Perhaps one of the least sexy, yet most important parts of building a strong service-provider ecosystem is ensuring that all the infrastructure and tools needed for service providers to… provide their service, are in place. OneNet, a cloud vendor based in New Zealand, recently rolled out a series of tools designed to help service providers offer a complete solution using HP’s Autonomy LiveVault product. LiveVault is a server backup service, again not exactly an area full of excitement and appeal, but one which real world enterprises need on a day to day basis. The LiveVault agent encrypts all data before transferring it from the customer’s servers and this data remains encrypted at Autonomy’s own data centers, as well as on the optional TurboRestore appliance within the customer data center.

As would be expected of an HP product – it is sold through service providers who often bundle a number of different services together to provide a tailored solution for customers. And this is where it gets interesting, one would have thought that, given their go-to-market involves service providers, HP would have provided everything those SPs need in order to sell a product – well the OneNet launch would suggest not. OneNet is offering three “as-a-service” modules that offer service providers:

  • Data visualization through dashboards. Past usage and growth are tracked and future usage is forecast using algorithms. Alerts can also be viewed at multiple hierarchical levels, thereby providing LiveVault partners and end users with an indication of the overall health of their LiveVault environment
  • API’s for billing and reporting which can be used to extract monthly LiveVault usage figures to feed into a partner’s billing process
  • An automated “closing engine” for converting trials to paying customers – The Profit Maximisation Engine includes two key components; a Forecast Demand Simulation model and an Optimization Decision Support Engine. The Forecast Demand Simulation model uses regression analysis of historical data and Monte Carlo probabilistic simulation to forecast total data storage demand within the infrastructure replenishment time frame. This forecast is then fed into the optimization engine. The Optimization Decision Support Engine is a mathematical model of the infrastructure required to deliver services. This includes cost and engineering relationships. The Optimization Decision Support Engine determines optimal choices to minimize costs with respect to the timing of new infrastructure investments, subject to the requirement to meet forecast demand and the engineering relationships within the infrastructure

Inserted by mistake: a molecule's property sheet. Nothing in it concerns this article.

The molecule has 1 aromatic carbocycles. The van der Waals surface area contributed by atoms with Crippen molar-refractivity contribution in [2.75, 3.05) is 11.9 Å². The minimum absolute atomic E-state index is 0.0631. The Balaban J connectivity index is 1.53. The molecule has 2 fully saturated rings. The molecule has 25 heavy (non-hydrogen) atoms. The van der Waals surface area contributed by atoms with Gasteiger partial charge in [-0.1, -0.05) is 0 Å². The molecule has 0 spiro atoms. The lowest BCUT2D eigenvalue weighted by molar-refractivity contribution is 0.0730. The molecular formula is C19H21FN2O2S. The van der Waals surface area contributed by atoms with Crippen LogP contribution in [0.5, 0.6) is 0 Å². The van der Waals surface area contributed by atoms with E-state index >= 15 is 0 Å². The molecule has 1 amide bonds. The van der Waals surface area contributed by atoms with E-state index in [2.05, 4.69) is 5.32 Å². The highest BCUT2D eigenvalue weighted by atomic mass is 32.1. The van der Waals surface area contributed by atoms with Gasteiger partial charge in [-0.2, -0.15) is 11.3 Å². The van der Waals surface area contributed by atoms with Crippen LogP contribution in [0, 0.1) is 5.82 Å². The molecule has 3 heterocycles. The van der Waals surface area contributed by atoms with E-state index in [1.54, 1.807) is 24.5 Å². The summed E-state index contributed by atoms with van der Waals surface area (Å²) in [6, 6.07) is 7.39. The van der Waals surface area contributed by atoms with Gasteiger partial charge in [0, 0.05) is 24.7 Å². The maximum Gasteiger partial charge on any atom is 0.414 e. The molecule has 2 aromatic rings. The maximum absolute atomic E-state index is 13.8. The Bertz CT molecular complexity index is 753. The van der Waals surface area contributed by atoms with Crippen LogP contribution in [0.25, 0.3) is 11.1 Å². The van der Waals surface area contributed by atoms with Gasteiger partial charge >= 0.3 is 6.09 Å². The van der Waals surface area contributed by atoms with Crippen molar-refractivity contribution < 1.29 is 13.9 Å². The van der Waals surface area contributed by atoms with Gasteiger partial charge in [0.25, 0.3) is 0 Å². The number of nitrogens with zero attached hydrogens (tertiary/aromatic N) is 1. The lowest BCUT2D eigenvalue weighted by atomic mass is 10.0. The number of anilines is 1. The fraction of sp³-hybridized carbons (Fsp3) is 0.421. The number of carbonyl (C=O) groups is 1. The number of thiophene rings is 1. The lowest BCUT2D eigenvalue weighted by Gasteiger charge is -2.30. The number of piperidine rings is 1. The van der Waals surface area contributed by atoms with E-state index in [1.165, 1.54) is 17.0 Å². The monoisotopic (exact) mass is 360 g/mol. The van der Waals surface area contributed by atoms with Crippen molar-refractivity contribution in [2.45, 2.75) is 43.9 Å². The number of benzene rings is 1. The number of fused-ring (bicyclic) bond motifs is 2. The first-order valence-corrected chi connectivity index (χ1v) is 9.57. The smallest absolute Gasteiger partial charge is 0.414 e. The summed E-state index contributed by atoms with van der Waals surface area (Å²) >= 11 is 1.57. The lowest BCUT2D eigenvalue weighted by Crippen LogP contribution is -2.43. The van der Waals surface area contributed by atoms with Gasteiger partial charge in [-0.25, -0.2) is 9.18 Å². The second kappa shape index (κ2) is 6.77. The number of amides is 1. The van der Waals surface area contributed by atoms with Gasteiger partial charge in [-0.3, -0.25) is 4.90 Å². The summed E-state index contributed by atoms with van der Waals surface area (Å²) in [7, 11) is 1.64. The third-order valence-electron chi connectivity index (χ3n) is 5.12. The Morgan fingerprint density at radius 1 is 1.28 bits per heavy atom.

All of which sounds pretty much like rocket science until one talks with OneNet CEO and founder Dr Michael Snowden who, over the past 30 or so years has bought a highly scientific and analytical approach to both business improvement and technology. The convergence of these two themes speaks directly to the profit maximization technologies that OneNet has created for LiveVault. Of course LiveVault is only one solution and one could well expect the same sort of technology being used as an engine for many other technology problems.

I’d like to see what OneNet is doing in this area broadened into a stand along business improvement solution that other service providers (and, indeed, direct software vendors) could use. That would start to get interesting and deliver a solution not entirely dissimilar from that provided by start ups such as Totango.

Ben Kepes

Ben Kepes is a technology evangelist, an investor, a commentator and a business adviser. Ben covers the convergence of technology, mobile, ubiquity and agility, all enabled by the Cloud. His areas of interest extend to enterprise software, software integration, financial/accounting software, platforms and infrastructure as well as articulating technology simply for everyday users.

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